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PUBLISHED: 18:04 04 June 2008 | UPDATED: 17:10 16 August 2010

HOLLYWOOD A-lister Ben Affleck has turned director to produce this brooding, morally ambiguous neo-noir based on a novel by Mystic River writer Dennis Lehane.

FILM Gone Baby Gone


HOLLYWOOD A-lister Ben Affleck has turned director to produce this brooding, morally ambiguous neo-noir based on a novel by Mystic River writer Dennis Lehane.

Four-year-old Amanda McCready (Madeline O'Brien) has disappeared from her bedroom in the tatty, working class Irish American neighbourhood of Dorchester, Boston. Her mother Helene (Amy Ryan) is bereft, the community are in uproar and there are press and police crawling everywhere.

Three days on, when the police have turned up nothing, Amanda's aunt Bea (Amy Madigan) runs out of patience and goes to enlist the help of blue-collar private investigators Patrick Kenzie (Casey Affleck) and Angie Gennaro (Michelle Monaghan). Angie is initially uncertain about their qualifications to take on the case but Bea's pleas eventually override her misgivings and the two agree to look for the missing child.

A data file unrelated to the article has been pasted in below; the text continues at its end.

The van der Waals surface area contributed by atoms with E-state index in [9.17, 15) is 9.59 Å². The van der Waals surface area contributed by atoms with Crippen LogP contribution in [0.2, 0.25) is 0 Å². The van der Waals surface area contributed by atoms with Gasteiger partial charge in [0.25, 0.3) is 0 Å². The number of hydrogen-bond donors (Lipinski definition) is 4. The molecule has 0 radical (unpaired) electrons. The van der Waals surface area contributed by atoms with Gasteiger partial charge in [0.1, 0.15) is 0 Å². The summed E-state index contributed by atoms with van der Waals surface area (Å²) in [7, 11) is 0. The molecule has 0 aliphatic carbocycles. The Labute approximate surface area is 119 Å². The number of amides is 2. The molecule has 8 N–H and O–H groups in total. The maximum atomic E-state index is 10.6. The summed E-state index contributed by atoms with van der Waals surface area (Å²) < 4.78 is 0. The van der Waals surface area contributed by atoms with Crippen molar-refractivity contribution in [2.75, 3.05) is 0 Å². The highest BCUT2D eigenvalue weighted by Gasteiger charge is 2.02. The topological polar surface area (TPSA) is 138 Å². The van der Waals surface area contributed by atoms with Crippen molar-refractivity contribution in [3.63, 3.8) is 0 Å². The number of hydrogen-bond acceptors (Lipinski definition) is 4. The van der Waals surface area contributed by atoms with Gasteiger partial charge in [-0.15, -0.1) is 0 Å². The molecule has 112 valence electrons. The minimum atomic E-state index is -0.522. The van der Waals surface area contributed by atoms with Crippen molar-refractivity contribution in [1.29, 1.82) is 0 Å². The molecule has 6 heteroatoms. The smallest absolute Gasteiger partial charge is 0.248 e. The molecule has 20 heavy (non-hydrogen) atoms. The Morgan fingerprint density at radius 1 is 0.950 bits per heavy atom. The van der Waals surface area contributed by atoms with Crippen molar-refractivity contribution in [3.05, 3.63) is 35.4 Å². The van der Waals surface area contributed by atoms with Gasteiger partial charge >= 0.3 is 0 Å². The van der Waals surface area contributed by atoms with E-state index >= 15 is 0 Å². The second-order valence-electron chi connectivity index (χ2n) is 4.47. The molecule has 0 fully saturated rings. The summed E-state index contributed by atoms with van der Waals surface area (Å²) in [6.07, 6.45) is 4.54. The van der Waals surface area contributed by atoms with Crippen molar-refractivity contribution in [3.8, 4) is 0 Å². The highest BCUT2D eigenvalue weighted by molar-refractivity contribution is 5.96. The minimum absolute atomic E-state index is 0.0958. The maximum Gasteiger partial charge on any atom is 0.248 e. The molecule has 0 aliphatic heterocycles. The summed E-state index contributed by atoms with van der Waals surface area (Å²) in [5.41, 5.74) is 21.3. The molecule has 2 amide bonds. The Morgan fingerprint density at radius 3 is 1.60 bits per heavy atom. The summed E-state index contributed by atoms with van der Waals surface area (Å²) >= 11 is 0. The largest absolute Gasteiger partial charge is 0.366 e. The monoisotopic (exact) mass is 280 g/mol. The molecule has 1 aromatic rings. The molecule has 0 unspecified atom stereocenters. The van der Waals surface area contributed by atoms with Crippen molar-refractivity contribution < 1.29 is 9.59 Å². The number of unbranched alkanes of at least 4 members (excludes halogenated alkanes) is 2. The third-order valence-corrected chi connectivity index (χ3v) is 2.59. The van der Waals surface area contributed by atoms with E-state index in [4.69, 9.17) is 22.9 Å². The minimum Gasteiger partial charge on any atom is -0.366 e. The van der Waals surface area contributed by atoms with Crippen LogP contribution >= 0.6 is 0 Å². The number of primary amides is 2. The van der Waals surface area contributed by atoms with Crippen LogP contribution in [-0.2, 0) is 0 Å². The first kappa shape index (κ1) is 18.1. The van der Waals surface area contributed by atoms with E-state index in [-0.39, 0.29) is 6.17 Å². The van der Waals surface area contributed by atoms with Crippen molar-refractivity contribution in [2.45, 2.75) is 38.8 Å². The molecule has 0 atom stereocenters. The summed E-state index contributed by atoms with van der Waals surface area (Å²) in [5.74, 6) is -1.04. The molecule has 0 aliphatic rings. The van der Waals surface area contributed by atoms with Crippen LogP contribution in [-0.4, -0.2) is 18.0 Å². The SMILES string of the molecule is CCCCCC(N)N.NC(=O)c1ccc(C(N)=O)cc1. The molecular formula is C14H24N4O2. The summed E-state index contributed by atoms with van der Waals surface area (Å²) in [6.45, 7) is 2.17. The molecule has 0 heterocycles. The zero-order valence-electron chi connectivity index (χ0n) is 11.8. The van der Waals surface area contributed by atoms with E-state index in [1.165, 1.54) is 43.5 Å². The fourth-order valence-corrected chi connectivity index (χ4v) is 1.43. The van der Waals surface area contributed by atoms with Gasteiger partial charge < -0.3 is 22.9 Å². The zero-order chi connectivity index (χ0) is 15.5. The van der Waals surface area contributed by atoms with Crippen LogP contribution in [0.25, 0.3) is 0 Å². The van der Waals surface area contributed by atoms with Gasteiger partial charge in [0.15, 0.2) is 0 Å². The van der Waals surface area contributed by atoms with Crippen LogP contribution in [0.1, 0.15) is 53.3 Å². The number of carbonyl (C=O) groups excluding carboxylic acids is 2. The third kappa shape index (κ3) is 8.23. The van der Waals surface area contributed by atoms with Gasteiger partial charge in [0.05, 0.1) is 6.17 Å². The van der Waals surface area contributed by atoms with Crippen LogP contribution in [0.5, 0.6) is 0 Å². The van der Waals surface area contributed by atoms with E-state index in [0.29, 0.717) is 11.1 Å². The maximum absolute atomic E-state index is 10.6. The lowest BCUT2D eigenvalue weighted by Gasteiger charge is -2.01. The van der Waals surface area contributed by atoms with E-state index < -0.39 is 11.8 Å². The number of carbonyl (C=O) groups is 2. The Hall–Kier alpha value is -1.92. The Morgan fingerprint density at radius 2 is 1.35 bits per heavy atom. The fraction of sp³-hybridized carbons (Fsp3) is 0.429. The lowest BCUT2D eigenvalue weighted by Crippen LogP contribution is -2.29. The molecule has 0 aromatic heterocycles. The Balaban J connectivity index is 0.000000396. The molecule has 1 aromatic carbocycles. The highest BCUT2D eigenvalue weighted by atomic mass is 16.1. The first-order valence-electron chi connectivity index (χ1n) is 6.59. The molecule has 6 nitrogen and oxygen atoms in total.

They manage to get the case details from police captain Jack Doyle (Morgan Freeman) and his detectives, Remy Bressant (Ed Harris) and Nick Poole (John Ashton) and their relative inexperience forces them to question minor details of the case the more cynical, experienced detectives take for granted.

It soon becomes clear that all is not as it seems and the more secrets they uncover the deeper Patrick and Angie wander into a moral minefield.

Much has been made of Affleck's unforgiving portrayal of his native Boston and with good cause. He captures the innate tension and grim hopelessness of the insular neighbourhood with a tough, honest authenticity and his no-frills direction is tight, punchy while remaining suitably downbeat.

Ben's younger brother Casey leads a strong cast with a performance that proves his superlative understated turn in The Assassination of Jesse James was no one-off. Monaghan, although slightly out-shined by Affleck does a fine job in a tough role and Freeman is especially worthy of note not least for stepping out of his usual kind old man comfort zone and tackling a character that is altogether darker and more nuanced.

With his first feature Affleck has produced a complex and intelligent film which pulls no punches and by its close raises some genuinely troubling questions of ethics and morals.

Gone Baby Gone opens in cinemas tomorrow (June 6).

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